Commentary on Matthew 20:1-16
One traditional interpretation of the parable has been to focus on 20:16 (“the last will be first,” etc.) and to insist on understanding the parable as a statement about the gift of eternal life, as the ultimate equalizer, that will be granted to all “laborers in the vineyard.”
But Jesus’ parable seems to be more mundane than that and may require an alternative subtitle.
From our contemporary context, this parable brings to mind issues of immigration and daily laborers. What is “fair” for those who work among us as migrant workers or labor in the various service industries supporting Western financial institutions, the highly educated professional class and our technologically-driven economic complex? And, what is to us if the minimum wage rises to assist those workers on the lowest end of our economic system?
The “parable of the laborers in the vineyard” is unique to Matthew. The stories that surround this parable — the rich young man/Peter’s claim to have “left everything” and Jesus’ third prediction of his death/James & John’s request — were consecutive stories in Mark. Matthew’s inclusion of this parable interrupts that narrative flow. In Matthew’s narrative context, Jesus’ parable seems to be a story directly (connected) to discipleship issues, possessions, and authority.
Matthew’s placement was significant. In the larger narrative sequence, this “parable” was exemplified. For example, in the preceding story (cf. 19:23-29), Peter claimed, “we have left everything and followed you” (19:27). This kind of dedicated service to Jesus will reap a reward (cf. 19:28), but these rewards are not just for the immediate disciples but for all who have followed, since “many who are first will be last” (19:30). In like manner, in this week’s story, special privileges were downplayed.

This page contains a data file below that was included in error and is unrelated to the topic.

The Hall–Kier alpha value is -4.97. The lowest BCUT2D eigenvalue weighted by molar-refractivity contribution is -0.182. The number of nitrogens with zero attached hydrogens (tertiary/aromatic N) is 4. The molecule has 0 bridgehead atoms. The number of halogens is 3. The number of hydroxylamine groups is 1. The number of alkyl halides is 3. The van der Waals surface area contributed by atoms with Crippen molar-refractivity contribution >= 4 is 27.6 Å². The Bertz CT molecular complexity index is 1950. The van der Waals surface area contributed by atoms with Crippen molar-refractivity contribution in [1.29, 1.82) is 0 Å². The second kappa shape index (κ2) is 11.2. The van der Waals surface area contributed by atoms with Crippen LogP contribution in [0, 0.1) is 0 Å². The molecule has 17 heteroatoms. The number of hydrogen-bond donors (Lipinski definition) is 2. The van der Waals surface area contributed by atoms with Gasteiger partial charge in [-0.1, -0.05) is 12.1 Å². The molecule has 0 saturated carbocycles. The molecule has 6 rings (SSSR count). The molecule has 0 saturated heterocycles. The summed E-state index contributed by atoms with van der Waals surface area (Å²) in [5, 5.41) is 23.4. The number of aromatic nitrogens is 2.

The parable also played out in the story that followed the parable (21:17-28): Jesus predicted his death to the disciples for the third and final time (cf. Matthew 16:21; 17:12; 17:22-23). Right after this prediction, the mother of James and John requested special privilege for her sons (rather than a direct request from James and John themselves, as in Mark 10:35-45). They, too, “have borne the burden of the day” since they’ve been with Jesus from the beginning of his mission.
In this following story, we hear the concern — and, perhaps some of that “envious” spirit — from the other disciples. But, Jesus warned them as well: greatness comes through service (cf. Matthew 20:25-28). God’s generosity will not succumb to human jealousy. As Matthew’s Jesus preached earlier, God provides rain for the just and unjust alike (cf. Matthew 5:45).
Matthew 20:1-16 is a true-to-life parable. “Day laborers” would be readily available in the market place. But it would be unusual for a wealthy “landowner” to locate his own workers. Usually, the manager would have hired the laborers, just as he would have been responsible to pay wages (cf. 20:8). More than likely, the manager would not have returned to the market place to hire additional workers at the end of the day and offered the same wage. He would be fearful of his landowner’s reaction to such an unwise investment in labor.
The first-century workers union complaint (cf. 20:11-12) seems reasonable, even if misguided. Why wouldn’t those who have labored less receive less? But the landowner had a different conception of fairness. In the first-century economy, the master could choose to do what he pleased with his resources.